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Taxation Of US Expats: The Basics

The basic principle is that Americans living and working abroad are subject to the same tax rules as those who remain in the US.  Americans are subject to US income tax on their worldwide income.  There are the additional reporting requirements of FATCA and FBAR (see Five Things American Expats Need to Know About Foreign Bank Account Reporting).  Tax returns are due to be filed at the same time (15th April), but when living abroad American expats get an automatic two-month extension to 15th June.

The tax payable by expats in the country where they are living will be subject to the rules of that country, but generally tax is based upon residence.  If you are tax resident in a country you will have to pay tax on your income earned in that country.  Many countries have a double tax treaty with the US to minimise the chances of being taxed twice on any income.  If there is a tax treaty the US government will allow a tax credit to reduce the liability to US tax based on tax already paid abroad on that income.

The rules can, however, be complicated and it is possible to be taxed twice on income if it is not managed correctly and it is best to ensure you have access to a qualified tax adviser with experience of dealing with these issues.


Foreign Earned Income Exclusion

The main and potentially most important opportunity available to American expats is the Foreign Earned Income Exclusion (FEIE).  This allows you to exclude income from your liability to US tax (up to $104,100 in 2018).

You can use the IRS’s Interactive Tax Assistant tool to help determine whether income earned in a foreign country is eligible to be excluded from income reported on your U.S. federal income tax return.

To qualify you must work and reside outside the US and meet either the bona fide resident or physical presence test.

  • Bona Fide Residence Test

To be considered a bona fide resident of a foreign country you need to reside in that country for ‘an uninterrupted period that includes an entire tax year’ (ie full calendar year).  Short trips outside the country do not impact this even if to the US provided you clearly intend to return to the country.  If you are not treated as tax resident in that country you cannot claim the relief.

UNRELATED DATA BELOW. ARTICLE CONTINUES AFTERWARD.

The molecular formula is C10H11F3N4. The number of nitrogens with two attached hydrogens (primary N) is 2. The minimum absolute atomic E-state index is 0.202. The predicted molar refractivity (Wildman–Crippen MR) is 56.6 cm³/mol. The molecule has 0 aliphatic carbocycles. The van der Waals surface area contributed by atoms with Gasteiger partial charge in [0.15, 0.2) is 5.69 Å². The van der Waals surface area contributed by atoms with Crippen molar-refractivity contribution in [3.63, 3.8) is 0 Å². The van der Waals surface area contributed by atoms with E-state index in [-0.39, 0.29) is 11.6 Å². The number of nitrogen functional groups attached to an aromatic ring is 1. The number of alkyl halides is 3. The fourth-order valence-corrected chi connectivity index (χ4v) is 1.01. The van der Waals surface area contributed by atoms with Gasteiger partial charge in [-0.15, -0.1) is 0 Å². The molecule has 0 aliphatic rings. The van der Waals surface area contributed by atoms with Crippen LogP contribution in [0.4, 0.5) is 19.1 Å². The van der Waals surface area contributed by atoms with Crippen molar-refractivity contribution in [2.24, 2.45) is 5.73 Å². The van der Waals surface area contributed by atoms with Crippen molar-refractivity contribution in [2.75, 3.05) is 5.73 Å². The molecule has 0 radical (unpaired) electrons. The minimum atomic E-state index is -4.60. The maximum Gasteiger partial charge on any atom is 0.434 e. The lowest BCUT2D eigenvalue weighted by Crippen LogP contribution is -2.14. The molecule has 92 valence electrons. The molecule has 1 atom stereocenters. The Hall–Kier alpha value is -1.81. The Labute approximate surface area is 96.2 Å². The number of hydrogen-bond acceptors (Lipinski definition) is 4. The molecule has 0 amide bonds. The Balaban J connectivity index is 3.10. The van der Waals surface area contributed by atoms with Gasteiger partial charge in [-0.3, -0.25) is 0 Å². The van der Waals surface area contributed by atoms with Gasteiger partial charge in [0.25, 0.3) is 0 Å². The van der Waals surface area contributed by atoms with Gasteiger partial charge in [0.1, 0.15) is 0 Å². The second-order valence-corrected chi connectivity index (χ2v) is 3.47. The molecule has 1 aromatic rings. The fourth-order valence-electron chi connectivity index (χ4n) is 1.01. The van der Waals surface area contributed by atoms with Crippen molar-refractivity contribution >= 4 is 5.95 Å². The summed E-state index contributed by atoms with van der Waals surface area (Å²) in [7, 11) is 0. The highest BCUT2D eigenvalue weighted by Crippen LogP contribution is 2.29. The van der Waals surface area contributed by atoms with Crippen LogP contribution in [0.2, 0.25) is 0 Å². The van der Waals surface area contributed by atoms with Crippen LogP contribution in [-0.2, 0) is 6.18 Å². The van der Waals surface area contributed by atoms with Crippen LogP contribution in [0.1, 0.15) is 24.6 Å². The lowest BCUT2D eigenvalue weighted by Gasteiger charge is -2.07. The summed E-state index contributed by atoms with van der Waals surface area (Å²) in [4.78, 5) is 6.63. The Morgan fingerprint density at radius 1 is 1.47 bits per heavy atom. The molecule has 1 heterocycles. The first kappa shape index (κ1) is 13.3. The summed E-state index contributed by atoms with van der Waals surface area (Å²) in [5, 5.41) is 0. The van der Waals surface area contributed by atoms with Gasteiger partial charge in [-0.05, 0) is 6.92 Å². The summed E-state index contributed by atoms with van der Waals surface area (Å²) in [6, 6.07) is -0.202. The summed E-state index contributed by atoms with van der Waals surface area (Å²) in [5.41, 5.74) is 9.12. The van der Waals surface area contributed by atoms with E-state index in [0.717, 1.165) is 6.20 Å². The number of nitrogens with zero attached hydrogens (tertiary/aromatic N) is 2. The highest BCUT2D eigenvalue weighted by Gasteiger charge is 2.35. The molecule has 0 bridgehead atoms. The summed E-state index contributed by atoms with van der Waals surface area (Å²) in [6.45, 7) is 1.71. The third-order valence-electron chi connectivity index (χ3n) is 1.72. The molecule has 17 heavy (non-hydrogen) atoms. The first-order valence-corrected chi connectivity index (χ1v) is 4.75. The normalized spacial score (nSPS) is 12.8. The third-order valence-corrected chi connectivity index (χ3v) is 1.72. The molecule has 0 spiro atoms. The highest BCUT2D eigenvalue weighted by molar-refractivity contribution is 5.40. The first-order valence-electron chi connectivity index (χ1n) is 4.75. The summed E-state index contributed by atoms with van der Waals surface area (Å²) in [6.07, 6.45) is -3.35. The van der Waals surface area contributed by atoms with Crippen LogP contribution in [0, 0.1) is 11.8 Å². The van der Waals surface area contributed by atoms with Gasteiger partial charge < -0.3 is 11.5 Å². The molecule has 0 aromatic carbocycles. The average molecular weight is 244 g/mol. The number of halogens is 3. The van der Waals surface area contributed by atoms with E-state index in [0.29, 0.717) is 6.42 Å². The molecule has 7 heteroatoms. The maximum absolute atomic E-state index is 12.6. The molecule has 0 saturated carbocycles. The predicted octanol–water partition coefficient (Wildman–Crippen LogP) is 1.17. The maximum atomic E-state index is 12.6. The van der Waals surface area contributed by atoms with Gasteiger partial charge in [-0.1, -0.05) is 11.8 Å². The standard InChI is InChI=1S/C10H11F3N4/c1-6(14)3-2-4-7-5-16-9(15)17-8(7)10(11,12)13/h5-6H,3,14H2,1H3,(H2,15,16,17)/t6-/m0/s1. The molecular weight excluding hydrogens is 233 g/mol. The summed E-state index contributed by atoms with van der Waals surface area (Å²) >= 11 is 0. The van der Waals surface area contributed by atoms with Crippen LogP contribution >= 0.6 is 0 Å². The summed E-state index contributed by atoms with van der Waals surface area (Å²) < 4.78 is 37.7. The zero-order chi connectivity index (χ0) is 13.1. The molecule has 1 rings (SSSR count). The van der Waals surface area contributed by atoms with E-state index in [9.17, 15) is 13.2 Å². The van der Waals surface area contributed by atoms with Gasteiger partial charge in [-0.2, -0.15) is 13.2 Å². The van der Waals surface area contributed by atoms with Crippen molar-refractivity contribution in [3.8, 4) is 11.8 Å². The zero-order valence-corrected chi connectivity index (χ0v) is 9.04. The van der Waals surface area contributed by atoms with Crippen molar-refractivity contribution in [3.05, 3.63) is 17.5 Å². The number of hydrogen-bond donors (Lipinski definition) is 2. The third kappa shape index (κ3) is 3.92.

• Physical Presence Test

You are considered physically present in a foreign country or countries if you reside there in any consecutive 12-month period for at least 330 full days.  As the requirement is a full 24 hours the day of arrival and departure will not generally count.  Time spent outside the country does not generally jeopardise

The minimum time requirements for both of these tests can be waived , but only if you have to leave the country due to ‘war, civil unrest, or similar adverse conditions’.  You must be able to prove that you would have met the requirements if the unrest had not occurred.


Calculation of FEIE

The FEIE only applies to income resulting from performing services as an employee or as an independent contractor.  It applies to salaries, wages, professional fees and other amounts received as payment for professional services.

The FEIE that can be deducted from the income tax liability is limited to the lower of the actual foreign earned income or the annual maximum dollar limit ($104,100 for 2018).

Where the Physical Presence Test is used a consecutive 12-month period may spread the exclusion over two tax years.  Where this happens the maximum exclusion will be pro-rated based on the number of days in each tax year.


The Housing Exclusion

Amounts paid by your employer for housing, rent, education of your children or tax equalisation “gross-up” payments may also be excluded provided you meet the same bona fide residence or physical presence tests.  The Housing Exclusion is calculated as 16% of the FEIE.